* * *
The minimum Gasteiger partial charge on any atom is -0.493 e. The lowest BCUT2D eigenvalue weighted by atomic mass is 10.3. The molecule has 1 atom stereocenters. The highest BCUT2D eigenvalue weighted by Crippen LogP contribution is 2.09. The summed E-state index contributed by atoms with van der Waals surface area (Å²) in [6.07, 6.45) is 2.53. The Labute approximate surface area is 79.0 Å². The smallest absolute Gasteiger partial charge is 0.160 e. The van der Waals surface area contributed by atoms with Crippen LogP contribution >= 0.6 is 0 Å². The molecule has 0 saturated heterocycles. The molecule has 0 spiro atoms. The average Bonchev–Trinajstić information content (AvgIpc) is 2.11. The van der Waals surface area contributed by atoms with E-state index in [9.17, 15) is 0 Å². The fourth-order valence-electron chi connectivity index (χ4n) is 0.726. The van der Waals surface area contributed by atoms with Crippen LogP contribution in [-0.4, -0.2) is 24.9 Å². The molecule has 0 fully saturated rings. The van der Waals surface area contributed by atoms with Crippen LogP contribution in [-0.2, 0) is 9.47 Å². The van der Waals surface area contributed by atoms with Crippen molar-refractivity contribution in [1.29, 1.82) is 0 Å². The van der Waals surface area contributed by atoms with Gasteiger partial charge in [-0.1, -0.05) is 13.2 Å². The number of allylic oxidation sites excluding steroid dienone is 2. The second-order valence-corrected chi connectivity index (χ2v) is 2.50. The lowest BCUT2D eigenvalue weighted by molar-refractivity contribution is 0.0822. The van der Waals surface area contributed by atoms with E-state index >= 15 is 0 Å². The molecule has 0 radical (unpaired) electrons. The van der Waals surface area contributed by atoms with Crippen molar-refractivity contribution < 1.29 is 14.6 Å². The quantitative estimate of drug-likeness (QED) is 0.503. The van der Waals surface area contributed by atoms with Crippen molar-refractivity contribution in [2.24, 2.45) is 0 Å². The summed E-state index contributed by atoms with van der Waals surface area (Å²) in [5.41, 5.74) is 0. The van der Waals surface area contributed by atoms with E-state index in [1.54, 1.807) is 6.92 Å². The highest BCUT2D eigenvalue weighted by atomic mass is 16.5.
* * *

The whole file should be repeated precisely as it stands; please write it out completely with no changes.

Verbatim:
The minimum Gasteiger partial charge on any atom is -0.493 e. The lowest BCUT2D eigenvalue weighted by atomic mass is 10.3. The molecule has 1 atom stereocenters. The highest BCUT2D eigenvalue weighted by Crippen LogP contribution is 2.09. The summed E-state index contributed by atoms with van der Waals surface area (Å²) in [6.07, 6.45) is 2.53. The Labute approximate surface area is 79.0 Å². The smallest absolute Gasteiger partial charge is 0.160 e. The van der Waals surface area contributed by atoms with Crippen LogP contribution >= 0.6 is 0 Å². The molecule has 0 saturated heterocycles. The molecule has 0 spiro atoms. The average Bonchev–Trinajstić information content (AvgIpc) is 2.11. The van der Waals surface area contributed by atoms with E-state index in [9.17, 15) is 0 Å². The fourth-order valence-electron chi connectivity index (χ4n) is 0.726. The van der Waals surface area contributed by atoms with Crippen LogP contribution in [-0.4, -0.2) is 24.9 Å². The molecule has 0 fully saturated rings. The van der Waals surface area contributed by atoms with Crippen LogP contribution in [-0.2, 0) is 9.47 Å². The van der Waals surface area contributed by atoms with Crippen molar-refractivity contribution in [1.29, 1.82) is 0 Å². The van der Waals surface area contributed by atoms with Gasteiger partial charge in [-0.1, -0.05) is 13.2 Å². The number of allylic oxidation sites excluding steroid dienone is 2. The second-order valence-corrected chi connectivity index (χ2v) is 2.50. The lowest BCUT2D eigenvalue weighted by molar-refractivity contribution is 0.0822. The van der Waals surface area contributed by atoms with E-state index >= 15 is 0 Å². The molecule has 0 radical (unpaired) electrons. The van der Waals surface area contributed by atoms with Crippen molar-refractivity contribution < 1.29 is 14.6 Å². The quantitative estimate of drug-likeness (QED) is 0.503. The van der Waals surface area contributed by atoms with Crippen molar-refractivity contribution in [2.24, 2.45) is 0 Å². The summed E-state index contributed by atoms with van der Waals surface area (Å²) in [5.41, 5.74) is 0. The van der Waals surface area contributed by atoms with E-state index in [1.54, 1.807) is 6.92 Å². The highest BCUT2D eigenvalue weighted by atomic mass is 16.5.